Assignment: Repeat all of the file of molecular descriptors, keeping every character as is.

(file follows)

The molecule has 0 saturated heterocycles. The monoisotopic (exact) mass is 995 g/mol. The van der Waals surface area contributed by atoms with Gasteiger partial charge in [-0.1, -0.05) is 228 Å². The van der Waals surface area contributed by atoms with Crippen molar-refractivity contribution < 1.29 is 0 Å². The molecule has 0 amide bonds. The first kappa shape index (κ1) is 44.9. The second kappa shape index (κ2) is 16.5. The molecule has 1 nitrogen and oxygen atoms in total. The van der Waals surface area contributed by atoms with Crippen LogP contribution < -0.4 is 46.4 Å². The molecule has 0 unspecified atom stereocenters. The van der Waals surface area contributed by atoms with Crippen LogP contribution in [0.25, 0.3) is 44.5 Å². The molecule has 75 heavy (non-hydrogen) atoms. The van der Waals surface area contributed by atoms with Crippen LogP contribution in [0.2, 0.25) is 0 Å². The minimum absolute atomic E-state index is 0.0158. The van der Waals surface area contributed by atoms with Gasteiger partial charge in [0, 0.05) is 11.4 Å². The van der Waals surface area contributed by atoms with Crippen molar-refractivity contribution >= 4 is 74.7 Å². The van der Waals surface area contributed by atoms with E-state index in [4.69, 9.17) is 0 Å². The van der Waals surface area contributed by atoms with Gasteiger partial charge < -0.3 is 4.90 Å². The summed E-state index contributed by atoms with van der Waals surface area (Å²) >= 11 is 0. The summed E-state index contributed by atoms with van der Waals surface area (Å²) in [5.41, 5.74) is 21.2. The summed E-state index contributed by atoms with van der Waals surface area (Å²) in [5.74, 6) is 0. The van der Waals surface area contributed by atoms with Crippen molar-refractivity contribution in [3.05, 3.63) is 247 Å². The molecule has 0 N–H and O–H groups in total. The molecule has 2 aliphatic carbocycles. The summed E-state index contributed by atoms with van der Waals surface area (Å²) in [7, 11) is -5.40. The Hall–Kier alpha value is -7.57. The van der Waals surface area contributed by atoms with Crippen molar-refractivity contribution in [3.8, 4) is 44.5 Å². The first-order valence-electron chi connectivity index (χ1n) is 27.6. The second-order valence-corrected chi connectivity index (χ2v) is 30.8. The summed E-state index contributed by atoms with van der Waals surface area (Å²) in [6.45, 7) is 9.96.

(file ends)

The molecule has 0 saturated heterocycles. The monoisotopic (exact) mass is 995 g/mol. The van der Waals surface area contributed by atoms with Gasteiger partial charge in [-0.1, -0.05) is 228 Å². The van der Waals surface area contributed by atoms with Crippen molar-refractivity contribution < 1.29 is 0 Å². The molecule has 0 amide bonds. The first kappa shape index (κ1) is 44.9. The second kappa shape index (κ2) is 16.5. The molecule has 1 nitrogen and oxygen atoms in total. The van der Waals surface area contributed by atoms with Crippen LogP contribution < -0.4 is 46.4 Å². The molecule has 0 unspecified atom stereocenters. The van der Waals surface area contributed by atoms with Crippen LogP contribution in [0.25, 0.3) is 44.5 Å². The molecule has 75 heavy (non-hydrogen) atoms. The van der Waals surface area contributed by atoms with Crippen LogP contribution in [0.2, 0.25) is 0 Å². The minimum absolute atomic E-state index is 0.0158. The van der Waals surface area contributed by atoms with Gasteiger partial charge in [0, 0.05) is 11.4 Å². The van der Waals surface area contributed by atoms with Crippen molar-refractivity contribution >= 4 is 74.7 Å². The van der Waals surface area contributed by atoms with E-state index in [4.69, 9.17) is 0 Å². The van der Waals surface area contributed by atoms with Gasteiger partial charge < -0.3 is 4.90 Å². The summed E-state index contributed by atoms with van der Waals surface area (Å²) >= 11 is 0. The summed E-state index contributed by atoms with van der Waals surface area (Å²) in [5.41, 5.74) is 21.2. The summed E-state index contributed by atoms with van der Waals surface area (Å²) in [5.74, 6) is 0. The van der Waals surface area contributed by atoms with Crippen molar-refractivity contribution in [3.05, 3.63) is 247 Å². The molecule has 0 N–H and O–H groups in total. The molecule has 2 aliphatic carbocycles. The summed E-state index contributed by atoms with van der Waals surface area (Å²) in [7, 11) is -5.40. The Hall–Kier alpha value is -7.57. The van der Waals surface area contributed by atoms with Crippen molar-refractivity contribution in [3.8, 4) is 44.5 Å². The first-order valence-electron chi connectivity index (χ1n) is 27.6. The second-order valence-corrected chi connectivity index (χ2v) is 30.8. The summed E-state index contributed by atoms with van der Waals surface area (Å²) in [6.45, 7) is 9.96.